NYC premiere screening slideshow

Posted in Uncategorized | March 8, 2010 | by emilyharney | Leave a Comment

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Thanks to all who came out to the NYC premiere screening of finding the 51st (dream) state: Sekou Sundiata’s America Project last Wednesday. It was an inspiring time and we look forward to continuing the dialogue about the relationship of art making and creativity to citizenship.

Breaking bread & singing & being American

Posted in Uncategorized | October 27, 2009 | by Joyce Lawler | (1) Comment

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Last weekend, I was warmly welcomed into the community at Intermedia Arts in Minneapolis for “Singing the Legacy of Sekou Sundiata” — a citizenship potluck dinner and community sing inspired by the civic activism and artistry of poet, performer and educator Sekou Sundiata.   Nearly 100 people turned out (on a Saturday night no less) to not only enjoy the great food and music but to pause and reflect on “American-ness” — our own and each other’s.  The eagerness to share this exploration was palpable.  We all have an American story or song or dream to share, different from having our opinions to express (and axes to grind).  Responses to the question “when do you most feel like a citizen?” included when I put my money in the bank and when I go to a baseball game and when I work with new immigrants to the U.S. and when I helped Barack Obama get elected and when I hand my passport over to the immigration official and watch them stamp it.  There was no patriotic agenda, only patriotic feelings.  It was refreshing to be in a place and space created to nurture this personal exchange. Thank you Theresa, Julie, Reggie and Marlina, the wonderful performers, and everyone else at Intermedia who committed to making this evening happen, along with all the other citizenship dinners and lunchtime gatherings you hosted last week.  We look forward to hearing how this conversation continues in your community.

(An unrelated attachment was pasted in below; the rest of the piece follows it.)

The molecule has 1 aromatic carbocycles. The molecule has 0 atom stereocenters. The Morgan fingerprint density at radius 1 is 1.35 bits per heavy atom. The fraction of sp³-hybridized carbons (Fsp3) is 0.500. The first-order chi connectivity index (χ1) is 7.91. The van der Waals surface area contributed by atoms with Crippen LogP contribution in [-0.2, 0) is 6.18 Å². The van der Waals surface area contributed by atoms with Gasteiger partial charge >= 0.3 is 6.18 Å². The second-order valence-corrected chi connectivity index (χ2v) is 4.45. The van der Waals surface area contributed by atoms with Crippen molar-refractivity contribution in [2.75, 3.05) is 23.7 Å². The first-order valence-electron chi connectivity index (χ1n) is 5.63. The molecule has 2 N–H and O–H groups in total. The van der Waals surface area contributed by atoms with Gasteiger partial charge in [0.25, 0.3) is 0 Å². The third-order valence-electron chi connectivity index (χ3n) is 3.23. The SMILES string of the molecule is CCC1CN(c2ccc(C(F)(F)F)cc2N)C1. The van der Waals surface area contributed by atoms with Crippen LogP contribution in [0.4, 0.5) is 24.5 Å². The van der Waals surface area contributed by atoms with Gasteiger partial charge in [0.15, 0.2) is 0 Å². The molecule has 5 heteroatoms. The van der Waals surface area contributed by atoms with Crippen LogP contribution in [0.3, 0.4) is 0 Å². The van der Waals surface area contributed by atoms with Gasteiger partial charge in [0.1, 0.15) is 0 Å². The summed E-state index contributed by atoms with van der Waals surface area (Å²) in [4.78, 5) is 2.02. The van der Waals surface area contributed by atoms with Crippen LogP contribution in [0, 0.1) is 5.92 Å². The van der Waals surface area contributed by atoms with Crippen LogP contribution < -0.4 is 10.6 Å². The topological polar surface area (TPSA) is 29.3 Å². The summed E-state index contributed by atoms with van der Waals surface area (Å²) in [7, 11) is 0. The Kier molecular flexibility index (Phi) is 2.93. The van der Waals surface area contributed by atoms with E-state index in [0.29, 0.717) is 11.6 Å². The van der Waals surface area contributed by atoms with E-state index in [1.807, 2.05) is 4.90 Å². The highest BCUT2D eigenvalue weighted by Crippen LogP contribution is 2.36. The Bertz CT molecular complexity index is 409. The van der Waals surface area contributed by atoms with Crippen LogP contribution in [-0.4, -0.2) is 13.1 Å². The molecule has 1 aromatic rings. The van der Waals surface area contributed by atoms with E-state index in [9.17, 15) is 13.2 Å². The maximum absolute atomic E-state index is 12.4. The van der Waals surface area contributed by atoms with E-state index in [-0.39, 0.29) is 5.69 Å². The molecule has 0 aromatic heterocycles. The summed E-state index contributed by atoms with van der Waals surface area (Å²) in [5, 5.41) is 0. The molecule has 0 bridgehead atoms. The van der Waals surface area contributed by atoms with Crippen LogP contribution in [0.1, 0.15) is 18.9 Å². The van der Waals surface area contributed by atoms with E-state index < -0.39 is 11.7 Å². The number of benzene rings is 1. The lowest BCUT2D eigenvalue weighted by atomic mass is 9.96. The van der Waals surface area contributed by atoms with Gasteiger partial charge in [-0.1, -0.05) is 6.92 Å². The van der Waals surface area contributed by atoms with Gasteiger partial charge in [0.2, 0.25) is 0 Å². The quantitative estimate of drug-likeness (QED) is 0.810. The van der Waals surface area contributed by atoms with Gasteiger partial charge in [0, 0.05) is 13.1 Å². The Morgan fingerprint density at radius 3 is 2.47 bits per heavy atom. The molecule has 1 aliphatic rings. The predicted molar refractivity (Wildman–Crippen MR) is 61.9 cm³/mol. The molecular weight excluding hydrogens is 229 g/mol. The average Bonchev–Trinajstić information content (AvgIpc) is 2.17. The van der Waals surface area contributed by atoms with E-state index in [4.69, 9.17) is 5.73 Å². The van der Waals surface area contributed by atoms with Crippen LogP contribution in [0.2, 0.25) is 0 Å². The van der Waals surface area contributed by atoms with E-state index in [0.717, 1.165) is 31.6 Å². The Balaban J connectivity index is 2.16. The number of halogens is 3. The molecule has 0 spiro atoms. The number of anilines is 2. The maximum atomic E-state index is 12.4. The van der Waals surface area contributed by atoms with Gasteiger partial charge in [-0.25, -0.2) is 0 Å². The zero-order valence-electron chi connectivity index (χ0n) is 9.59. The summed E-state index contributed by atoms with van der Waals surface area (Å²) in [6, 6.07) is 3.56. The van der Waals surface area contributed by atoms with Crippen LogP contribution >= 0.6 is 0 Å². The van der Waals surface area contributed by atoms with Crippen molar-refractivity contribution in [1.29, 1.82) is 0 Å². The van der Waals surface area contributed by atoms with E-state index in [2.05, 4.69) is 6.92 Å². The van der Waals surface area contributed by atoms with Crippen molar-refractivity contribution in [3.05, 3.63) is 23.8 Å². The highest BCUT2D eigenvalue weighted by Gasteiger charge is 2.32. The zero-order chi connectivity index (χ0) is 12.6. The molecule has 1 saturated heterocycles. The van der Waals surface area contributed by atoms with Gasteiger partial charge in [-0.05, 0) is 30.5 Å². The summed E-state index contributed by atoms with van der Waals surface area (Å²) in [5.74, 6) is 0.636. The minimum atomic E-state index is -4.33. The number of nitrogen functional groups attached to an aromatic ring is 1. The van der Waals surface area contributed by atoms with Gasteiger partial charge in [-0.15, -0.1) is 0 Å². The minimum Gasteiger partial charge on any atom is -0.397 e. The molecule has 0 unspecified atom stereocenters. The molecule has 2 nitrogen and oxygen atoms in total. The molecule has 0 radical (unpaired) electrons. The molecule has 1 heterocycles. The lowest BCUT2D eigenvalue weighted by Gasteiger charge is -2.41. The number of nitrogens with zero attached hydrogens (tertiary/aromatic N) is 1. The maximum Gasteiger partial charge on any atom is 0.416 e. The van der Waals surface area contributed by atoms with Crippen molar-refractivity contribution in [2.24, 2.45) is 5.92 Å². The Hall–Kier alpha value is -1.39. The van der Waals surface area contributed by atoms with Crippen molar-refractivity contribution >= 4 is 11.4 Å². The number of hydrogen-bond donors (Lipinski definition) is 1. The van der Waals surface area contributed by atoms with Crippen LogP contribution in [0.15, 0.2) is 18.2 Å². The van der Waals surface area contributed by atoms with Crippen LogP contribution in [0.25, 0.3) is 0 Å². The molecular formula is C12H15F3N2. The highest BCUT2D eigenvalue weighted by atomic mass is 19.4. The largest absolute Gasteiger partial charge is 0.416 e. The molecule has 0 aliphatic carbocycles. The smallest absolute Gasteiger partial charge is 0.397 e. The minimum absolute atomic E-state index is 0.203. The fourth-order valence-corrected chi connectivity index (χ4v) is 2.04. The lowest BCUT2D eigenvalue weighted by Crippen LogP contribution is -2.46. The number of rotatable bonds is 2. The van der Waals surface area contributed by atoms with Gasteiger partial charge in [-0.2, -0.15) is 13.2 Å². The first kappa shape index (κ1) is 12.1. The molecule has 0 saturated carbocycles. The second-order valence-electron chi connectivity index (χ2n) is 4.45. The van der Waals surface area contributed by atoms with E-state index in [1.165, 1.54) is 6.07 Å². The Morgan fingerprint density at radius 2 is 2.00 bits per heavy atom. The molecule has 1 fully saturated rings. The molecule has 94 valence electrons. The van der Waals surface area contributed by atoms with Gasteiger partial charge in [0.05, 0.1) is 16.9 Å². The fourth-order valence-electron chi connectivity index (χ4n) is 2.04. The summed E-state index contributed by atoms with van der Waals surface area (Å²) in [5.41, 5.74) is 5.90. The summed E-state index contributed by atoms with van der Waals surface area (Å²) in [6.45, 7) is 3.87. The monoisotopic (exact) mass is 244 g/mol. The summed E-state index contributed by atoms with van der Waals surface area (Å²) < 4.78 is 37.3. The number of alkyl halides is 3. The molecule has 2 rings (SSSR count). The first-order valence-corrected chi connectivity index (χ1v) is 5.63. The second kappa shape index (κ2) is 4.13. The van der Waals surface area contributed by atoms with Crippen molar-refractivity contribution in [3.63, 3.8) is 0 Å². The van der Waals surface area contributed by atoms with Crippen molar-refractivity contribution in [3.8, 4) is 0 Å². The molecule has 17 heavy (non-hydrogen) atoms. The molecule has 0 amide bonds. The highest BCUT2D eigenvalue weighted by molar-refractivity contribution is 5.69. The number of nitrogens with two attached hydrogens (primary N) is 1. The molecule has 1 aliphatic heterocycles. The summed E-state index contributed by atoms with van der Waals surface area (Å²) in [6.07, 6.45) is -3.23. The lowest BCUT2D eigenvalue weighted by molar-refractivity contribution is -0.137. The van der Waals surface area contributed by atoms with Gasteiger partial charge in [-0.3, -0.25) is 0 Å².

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Remembering and honoring Sekou Sundiata, 1948-2007

Posted in Uncategorized | July 18, 2009 | by annrosenthal | Leave a Comment

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With sadness and love we remember Sekou Sundiata who passed away this day two years ago.

Sekou Sundiata performs his "the 51st (dream) state" at BAM, Nov. 2006

Sekou Sundiata performs his "the 51st (dream) state" at BAM, Nov. 2006

His America Project and final performance piece, the 51st (dream) state, continue to inspire us as we try to achieve Sekou’s goal:  “to look at the ways in which this work can live in the world, once the show is over, once I leave town, and once these partnerships or relationships are developed.”

This fall, we’ll be releasing a DVD documentary about the America Project and another of the BAM performances of the 51st (Dream) state and together with the America Project Working Group we’re supporting community projects in several cities that continue Sekou’s methodology and vision.

But on this day especially I can’t help feeling that there must be more ways to keep this work living in the world and to keep developing new connections.

Sekou often asked “when you think about where society is now, do you have any hope that there is a possible future coming out of this that is better?”  We invite you to share your ideas and join us in honoring Sekou and keeping him present in our lives.

All of a sudden…